The EU has taken another step in its intention to reduce the level of emissions entirely by 2050. Both the European Parliament like the Council and the European Commission, have reached an agreement to ban the sale of combustion cars —that is, those gasoline and diesel cars— in 2035.

Making, therefore, that all new vehicles are completely electric, since the sale of hybrid vehicles will also be prohibited on the aforementioned date.

This future ban is part of the EU’s fit for 55 program, an environmental package consisting of a series of measures and regulations to minimize the level of emissions by up to 55% in 2030, and by up to 100% in 2050. Banning gasoline and diesel cars, in fact, is the first measure to be implemented.

The agreement that allows the European Union to take the measure one step further, however, has been rejected by the European People’s Party, who assure that the measure will only will intensify the circulation of older, more polluting vehicles, because the electric ones will not be affordable.

“After 2035, our streets could be filled with old vehicles, because new ones won’t be available or affordable. The agreement closes the door to new technological developments and puts all the eggs in one. It is a mistake,” said Jens Gieseke, MEP and negotiator of the European PP.

For his part, Frans Timmermans, Executive Vice President of the European Commission for the European Green Deal, has hinted that the ban on combustion vehicles in 2035 can be viable thanks to the manufacture of cheaper electric vehicles.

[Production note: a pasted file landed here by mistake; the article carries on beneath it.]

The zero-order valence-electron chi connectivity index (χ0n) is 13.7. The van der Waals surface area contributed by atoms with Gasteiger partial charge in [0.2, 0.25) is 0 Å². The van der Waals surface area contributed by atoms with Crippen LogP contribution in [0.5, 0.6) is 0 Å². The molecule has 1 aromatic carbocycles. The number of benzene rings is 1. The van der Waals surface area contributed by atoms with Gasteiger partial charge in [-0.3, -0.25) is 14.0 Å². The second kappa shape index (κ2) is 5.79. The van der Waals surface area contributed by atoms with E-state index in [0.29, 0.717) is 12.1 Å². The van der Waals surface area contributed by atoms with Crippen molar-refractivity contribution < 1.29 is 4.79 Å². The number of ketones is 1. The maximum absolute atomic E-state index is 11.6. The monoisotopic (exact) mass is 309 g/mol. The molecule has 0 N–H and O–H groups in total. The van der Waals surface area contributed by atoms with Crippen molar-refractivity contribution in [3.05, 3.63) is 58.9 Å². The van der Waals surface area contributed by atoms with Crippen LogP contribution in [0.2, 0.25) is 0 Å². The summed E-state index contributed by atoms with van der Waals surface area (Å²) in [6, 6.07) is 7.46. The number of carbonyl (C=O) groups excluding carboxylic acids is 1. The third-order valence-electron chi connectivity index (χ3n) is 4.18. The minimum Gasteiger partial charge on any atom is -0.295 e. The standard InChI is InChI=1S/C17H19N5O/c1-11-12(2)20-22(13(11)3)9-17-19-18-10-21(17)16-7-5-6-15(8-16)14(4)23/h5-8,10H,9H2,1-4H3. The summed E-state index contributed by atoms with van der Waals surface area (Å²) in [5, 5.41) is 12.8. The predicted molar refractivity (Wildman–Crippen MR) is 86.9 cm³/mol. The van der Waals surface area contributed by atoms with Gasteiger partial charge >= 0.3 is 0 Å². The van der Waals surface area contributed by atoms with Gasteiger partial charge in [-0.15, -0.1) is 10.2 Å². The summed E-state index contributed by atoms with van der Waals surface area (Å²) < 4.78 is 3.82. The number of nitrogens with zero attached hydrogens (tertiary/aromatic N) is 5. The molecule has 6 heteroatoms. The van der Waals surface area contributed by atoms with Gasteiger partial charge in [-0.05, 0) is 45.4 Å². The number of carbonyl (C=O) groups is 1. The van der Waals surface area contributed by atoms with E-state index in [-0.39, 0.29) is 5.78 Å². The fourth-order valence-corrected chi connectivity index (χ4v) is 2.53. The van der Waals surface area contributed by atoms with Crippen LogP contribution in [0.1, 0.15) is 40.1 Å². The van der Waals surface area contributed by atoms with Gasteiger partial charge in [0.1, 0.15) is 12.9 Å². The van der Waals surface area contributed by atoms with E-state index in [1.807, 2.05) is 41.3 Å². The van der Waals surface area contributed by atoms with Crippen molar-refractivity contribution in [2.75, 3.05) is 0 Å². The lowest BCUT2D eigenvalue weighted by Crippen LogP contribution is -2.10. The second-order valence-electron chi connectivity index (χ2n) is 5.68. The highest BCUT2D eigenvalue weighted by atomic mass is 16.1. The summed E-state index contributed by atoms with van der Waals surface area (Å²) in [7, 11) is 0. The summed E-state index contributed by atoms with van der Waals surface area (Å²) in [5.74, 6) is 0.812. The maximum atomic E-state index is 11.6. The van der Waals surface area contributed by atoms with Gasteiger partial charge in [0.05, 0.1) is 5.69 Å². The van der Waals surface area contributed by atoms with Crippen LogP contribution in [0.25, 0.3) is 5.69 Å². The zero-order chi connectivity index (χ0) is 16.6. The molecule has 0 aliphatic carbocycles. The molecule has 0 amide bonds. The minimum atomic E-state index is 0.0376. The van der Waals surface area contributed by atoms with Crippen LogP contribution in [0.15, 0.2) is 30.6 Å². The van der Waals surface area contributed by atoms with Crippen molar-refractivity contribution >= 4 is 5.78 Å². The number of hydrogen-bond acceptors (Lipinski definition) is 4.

“European automakers are already showing that they are ready to step up, with increasingly affordable electric cars coming onto the market,” he stressed.

The EU could make exceptions

This EU ban, moreover, is complemented by the environmental measures of various car manufacturers. Among them, Ford and Volkswagen, who months ago announced their intention to stop manufacturing and selling combustion cars in 2030. Even before Europe prohibits them.

Meanwhile, Italy hopes that the EU can make an exception. You want them to allow sale of some supercar models from manufacturers such as Ferrari or Lamborghini, which have combustion engines beyond 2035.

According to the country’s government, the level of production of this type of vehicle is considerably lower than that of other conventional cars with combustion engines.

In any case, the measure proposed by the European Union has yet to go through formal adoption. It is expected, yes, that they make an exception for small-volume manufacturers — such as Ferrari or Lamborghibi — but only until the end of 2035.

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